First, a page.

The Collected Prose Of Robert Frost, edited by Mark Richardson
Did you know that Robert Frost, for the period of a couple years, wrote a series of short stories about chickens for a poultry magazine? I did not, and I greatly appreciated those stories, which were merely one of several surprises to be found here, if perhaps the most welcome one. This book demonstrates what happens when famous people die and they wrote widely in genres that they were not famous for. Robert Frost, for better or worse, is famous as a New England poet, and when he died it was found in the researching about his writing that he wrote a lot more than poetry. As it happens, this book collects together the prose of the author, and does so in a way that avoids his more extemporaneous messages with heavy editing by listeners and focuses on his more formal writing where one can get a sense of the author’s own prose voice. And for the most part that prose voice is appealing. I honestly prefer Frost’s prose to his poetry, and think that if only his short stories about chickens had survived he would still be a writer worth knowing even if he would likely have never been remembered outside of a small circle of historians of obscure writings.
This book is a bit less than 250 pages of core material (the endnotes are lengthy and extensive and go on for another hundred and twenty pages or so) and it contains a diverse and quirky array of prose divided into 76 different documents, organized as best as possible into chronological order. In reading this material one sees the sort of occasional prose that authors write. We see his beginnings as a writer in high school with some selections from the High School Bulletin, some early travel writings and children’s stories from when he was barely more than a child himself. His poultry writings form eleven writings (but one document) that takes up about 30 pages and would make for an entertaining short volume on its own. There are some articles associated with the Pinkerton Academy, and a large number of writings that serve as short introductions to the books of others. This is the sort of writing we would expect that someone would make to support the books of others. There are letters to the editor, various contributions to magazines and other volumes, and even some letters. The result is a pleasing if highly disparate collection of writings.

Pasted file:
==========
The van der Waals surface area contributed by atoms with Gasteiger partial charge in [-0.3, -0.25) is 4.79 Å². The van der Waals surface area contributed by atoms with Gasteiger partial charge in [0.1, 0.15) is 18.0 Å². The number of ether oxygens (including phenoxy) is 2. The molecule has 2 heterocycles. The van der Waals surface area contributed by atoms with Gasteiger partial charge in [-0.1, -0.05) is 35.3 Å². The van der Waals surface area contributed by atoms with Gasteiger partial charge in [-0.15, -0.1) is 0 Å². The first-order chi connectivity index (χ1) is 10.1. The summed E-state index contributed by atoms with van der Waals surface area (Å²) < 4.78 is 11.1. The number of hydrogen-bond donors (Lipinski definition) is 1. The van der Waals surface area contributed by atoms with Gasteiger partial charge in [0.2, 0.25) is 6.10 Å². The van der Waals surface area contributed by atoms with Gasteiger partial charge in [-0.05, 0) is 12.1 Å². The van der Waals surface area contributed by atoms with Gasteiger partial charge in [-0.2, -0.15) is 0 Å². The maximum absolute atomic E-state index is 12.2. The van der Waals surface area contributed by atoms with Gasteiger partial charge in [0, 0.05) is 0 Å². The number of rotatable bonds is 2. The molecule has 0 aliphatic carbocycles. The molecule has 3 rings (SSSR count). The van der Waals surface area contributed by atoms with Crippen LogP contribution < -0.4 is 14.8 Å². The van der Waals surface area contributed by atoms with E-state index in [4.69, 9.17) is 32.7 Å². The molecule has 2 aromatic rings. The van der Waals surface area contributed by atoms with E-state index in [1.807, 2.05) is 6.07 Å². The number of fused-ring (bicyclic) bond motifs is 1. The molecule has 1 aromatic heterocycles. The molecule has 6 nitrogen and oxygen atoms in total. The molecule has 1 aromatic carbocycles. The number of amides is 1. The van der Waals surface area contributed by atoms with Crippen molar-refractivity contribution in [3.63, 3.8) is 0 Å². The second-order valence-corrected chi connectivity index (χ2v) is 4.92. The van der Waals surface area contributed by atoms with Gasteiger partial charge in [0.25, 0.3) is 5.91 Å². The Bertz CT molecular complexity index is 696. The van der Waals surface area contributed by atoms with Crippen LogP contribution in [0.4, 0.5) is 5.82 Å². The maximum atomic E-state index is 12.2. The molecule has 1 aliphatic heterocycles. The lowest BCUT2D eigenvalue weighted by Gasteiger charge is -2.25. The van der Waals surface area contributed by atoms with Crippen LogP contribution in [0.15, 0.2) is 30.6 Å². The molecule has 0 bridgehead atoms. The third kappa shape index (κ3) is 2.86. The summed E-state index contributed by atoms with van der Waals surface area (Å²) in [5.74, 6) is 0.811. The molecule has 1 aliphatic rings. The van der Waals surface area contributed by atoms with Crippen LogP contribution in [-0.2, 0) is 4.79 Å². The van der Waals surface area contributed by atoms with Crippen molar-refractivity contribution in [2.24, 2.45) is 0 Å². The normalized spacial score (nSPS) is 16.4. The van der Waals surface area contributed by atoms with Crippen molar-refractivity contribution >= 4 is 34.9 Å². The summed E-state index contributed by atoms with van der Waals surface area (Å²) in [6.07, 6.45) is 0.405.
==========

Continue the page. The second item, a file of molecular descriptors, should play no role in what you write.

And, in general, the prose included here makes one feel a great deal more fondness of Robert Frost than may be the case otherwise. We see his loyalty to friends, his interest in farming and in education, his willingness to pay debts to the dead and also support the writing efforts of others. We see him make comments about poetry, including the poets he greatly appreciates, and the effort of writing poetry from people in other cultures, and his own efforts to wrestle with and properly interpret poems. He gives tributes to fellow writers like Faulkner and Hemmingway and Amy Lowell and Emerson, which is sort of what one would expect from a writer of his general tolerance and interest in others and his own place and time. Someone who reads this book will not only get a sense of the sort of prose that Robert Frost wrote, often occasional prose in the midst of other duties and interests, but one also gets a sense of what may be expected of someone as a writer when they have made it to a certain degree of popularity, where their views on the writings of others are considered particularly important.